The Patriots surely are hoping they don’t need to use Wilkerson or Nixon on Sunday, but they might need to if Agholor and Bourne — their Nos. 2 and 3 receivers — remain sidelined. The only other wideouts on their 53-man roster are Jakobi Meyers (team-high 65 catches this season), N’Keal Harry (10) and Gunner Olszewski (one).
Why don’t the patriots throw more jump balls to Harry?
Harry’s target share has been a popular mailbag topic in recent weeks. The 2019 first-rounder has been productive on a per-catch basis — his 16.9 yards-per-reception average this season is tops on the team — and valuable as a blocker in the run game, but his volume has been minimal compared to his fellow Patriots pass-catchers. He’s averaging just 1.5 targets and 1.0 catches per game across 10 appearances.
That could be changing, though. Five of Harry’s 15 targets this season came in last week’s loss to the Colts, as did his best play as a pro: a 43-yard, 1-on-1 bomb from Mac Jones that set up a fourth-quarter touchdown.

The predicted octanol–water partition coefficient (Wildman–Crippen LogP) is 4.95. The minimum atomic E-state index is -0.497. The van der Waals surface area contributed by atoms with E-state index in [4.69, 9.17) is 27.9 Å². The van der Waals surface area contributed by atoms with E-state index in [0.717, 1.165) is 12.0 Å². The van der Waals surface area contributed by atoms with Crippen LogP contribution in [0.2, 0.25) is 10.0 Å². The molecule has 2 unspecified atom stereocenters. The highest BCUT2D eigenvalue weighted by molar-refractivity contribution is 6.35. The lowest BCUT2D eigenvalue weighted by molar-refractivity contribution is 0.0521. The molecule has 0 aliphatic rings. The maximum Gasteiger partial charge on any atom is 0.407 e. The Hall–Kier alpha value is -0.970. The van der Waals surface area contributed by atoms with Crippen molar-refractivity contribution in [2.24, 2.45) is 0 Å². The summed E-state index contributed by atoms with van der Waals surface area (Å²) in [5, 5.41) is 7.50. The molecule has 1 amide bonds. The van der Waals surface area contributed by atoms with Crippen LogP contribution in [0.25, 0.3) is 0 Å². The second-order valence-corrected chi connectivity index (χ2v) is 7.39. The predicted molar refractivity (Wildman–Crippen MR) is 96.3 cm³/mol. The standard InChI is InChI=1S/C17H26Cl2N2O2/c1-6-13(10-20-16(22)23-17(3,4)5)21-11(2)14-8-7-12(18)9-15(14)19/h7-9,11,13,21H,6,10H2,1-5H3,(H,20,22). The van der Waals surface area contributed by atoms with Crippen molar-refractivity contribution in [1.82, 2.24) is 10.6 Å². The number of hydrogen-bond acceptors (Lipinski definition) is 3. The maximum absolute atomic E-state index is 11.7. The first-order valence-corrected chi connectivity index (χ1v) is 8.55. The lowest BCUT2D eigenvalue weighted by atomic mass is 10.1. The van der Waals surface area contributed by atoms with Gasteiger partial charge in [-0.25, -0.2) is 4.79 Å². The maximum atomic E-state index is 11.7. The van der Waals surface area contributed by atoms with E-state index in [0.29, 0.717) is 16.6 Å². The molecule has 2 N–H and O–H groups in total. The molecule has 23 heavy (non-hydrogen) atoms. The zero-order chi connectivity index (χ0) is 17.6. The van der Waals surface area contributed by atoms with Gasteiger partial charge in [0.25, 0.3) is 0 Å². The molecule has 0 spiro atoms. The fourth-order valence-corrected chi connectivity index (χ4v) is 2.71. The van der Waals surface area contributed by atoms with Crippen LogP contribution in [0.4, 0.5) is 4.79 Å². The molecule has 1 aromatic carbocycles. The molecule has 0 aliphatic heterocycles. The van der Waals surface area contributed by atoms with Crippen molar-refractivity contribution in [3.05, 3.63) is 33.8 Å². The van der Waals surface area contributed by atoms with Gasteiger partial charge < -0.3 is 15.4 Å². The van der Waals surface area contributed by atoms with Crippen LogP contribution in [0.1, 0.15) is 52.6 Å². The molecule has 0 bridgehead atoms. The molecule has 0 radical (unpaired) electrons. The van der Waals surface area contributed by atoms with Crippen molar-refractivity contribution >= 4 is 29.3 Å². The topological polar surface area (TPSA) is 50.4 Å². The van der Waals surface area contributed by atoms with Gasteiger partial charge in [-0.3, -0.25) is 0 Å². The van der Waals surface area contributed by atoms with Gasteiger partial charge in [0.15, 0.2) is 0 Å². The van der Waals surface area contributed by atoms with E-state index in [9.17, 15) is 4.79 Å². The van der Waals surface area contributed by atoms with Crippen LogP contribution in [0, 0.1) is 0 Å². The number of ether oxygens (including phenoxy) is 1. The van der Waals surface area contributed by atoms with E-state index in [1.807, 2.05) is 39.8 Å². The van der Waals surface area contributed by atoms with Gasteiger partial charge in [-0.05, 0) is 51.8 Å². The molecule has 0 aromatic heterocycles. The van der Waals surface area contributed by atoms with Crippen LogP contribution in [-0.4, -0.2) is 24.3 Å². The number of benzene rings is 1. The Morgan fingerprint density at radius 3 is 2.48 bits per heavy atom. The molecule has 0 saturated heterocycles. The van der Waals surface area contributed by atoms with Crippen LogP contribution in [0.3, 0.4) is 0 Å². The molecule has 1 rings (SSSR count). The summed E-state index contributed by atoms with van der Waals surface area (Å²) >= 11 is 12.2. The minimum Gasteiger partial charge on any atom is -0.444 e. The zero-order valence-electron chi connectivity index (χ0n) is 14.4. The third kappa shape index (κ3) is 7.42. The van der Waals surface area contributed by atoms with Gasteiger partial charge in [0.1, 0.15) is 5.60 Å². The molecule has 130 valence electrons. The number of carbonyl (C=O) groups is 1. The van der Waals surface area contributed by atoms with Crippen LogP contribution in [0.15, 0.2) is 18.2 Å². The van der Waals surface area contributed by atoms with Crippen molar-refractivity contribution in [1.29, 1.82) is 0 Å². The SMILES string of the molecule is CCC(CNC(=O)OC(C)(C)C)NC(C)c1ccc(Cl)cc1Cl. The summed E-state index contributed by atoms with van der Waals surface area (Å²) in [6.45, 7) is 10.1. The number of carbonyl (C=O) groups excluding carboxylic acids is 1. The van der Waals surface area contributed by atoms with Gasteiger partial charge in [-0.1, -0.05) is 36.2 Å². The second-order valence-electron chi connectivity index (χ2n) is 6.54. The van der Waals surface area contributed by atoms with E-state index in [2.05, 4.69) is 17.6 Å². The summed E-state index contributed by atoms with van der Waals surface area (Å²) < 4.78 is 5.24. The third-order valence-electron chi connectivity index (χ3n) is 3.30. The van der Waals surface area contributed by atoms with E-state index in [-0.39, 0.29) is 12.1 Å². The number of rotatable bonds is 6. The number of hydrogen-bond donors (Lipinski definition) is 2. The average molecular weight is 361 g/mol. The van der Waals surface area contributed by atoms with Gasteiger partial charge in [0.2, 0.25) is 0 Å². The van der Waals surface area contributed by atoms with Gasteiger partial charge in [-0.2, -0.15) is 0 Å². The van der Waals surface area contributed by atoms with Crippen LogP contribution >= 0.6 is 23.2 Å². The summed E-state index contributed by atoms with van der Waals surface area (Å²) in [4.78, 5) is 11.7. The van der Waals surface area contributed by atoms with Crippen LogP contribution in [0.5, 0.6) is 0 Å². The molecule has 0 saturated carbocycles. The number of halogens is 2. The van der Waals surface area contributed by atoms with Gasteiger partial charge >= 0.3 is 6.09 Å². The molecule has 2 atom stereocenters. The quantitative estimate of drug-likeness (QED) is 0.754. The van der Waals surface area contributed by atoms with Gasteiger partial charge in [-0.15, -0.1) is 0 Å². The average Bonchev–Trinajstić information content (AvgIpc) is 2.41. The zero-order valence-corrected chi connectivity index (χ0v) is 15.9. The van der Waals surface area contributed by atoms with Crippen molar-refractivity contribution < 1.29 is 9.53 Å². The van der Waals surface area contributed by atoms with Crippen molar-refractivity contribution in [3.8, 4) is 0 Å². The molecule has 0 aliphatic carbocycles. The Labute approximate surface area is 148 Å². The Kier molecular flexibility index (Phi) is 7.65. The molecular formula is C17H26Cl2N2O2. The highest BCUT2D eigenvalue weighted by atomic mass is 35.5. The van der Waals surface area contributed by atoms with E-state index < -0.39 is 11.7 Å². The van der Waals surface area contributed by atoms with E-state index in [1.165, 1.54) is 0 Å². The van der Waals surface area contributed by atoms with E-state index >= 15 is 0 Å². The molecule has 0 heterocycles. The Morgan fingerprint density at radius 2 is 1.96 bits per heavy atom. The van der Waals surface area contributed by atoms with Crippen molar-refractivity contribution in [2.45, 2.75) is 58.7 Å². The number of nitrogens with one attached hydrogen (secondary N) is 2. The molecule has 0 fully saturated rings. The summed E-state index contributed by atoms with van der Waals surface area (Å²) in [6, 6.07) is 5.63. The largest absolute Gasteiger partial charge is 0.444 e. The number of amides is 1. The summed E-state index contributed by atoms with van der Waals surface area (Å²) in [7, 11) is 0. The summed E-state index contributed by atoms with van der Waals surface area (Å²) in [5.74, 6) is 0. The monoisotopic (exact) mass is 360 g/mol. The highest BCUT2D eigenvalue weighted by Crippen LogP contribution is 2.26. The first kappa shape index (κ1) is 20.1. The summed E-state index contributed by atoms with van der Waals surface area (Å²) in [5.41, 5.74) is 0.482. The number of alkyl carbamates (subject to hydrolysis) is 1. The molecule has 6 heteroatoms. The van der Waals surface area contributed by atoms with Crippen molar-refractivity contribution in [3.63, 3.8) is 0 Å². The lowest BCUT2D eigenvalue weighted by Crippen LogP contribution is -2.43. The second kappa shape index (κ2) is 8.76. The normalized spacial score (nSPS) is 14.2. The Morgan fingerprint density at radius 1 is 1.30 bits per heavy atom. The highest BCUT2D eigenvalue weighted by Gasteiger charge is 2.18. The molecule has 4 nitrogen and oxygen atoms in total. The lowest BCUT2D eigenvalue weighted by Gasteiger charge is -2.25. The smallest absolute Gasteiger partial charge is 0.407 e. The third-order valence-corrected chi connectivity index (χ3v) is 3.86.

If Bourne and/or Agholor can’t play Sunday, the Patriots will be counting on Harry to give them at least some pass-game production. This is a golden opportunity for a player widely viewed as a draft bust to prove he can, in fact, be a reliable contributor.
It is worth noting Harry has been limited in practice this week with a hip injury. He took a shot to the head late in Saturday’s game but avoided concussion protocol.
What’s the future for Stidham?
That’s a good question. Jarrett Stidham has been the Patriots’ third-string quarterback since he returned from back surgery in October, sitting out every game as a healthy scratch. He obviously doesn’t have a shot at becoming a permanent starter in New England as long as Jones is healthy. So, where does his career go from here?
The Patriots might view him as their preferred backup next season if 36-year-old Brian Hoyer retires. Or, they could be hoping to trade him at some point before the 2022 campaign begins, maybe after he puts together a solid preseason performance or two (a la Jacoby Brissett in 2017).
A fourth-round draft pick in 2019, Stidham has one year remaining on his rookie contract.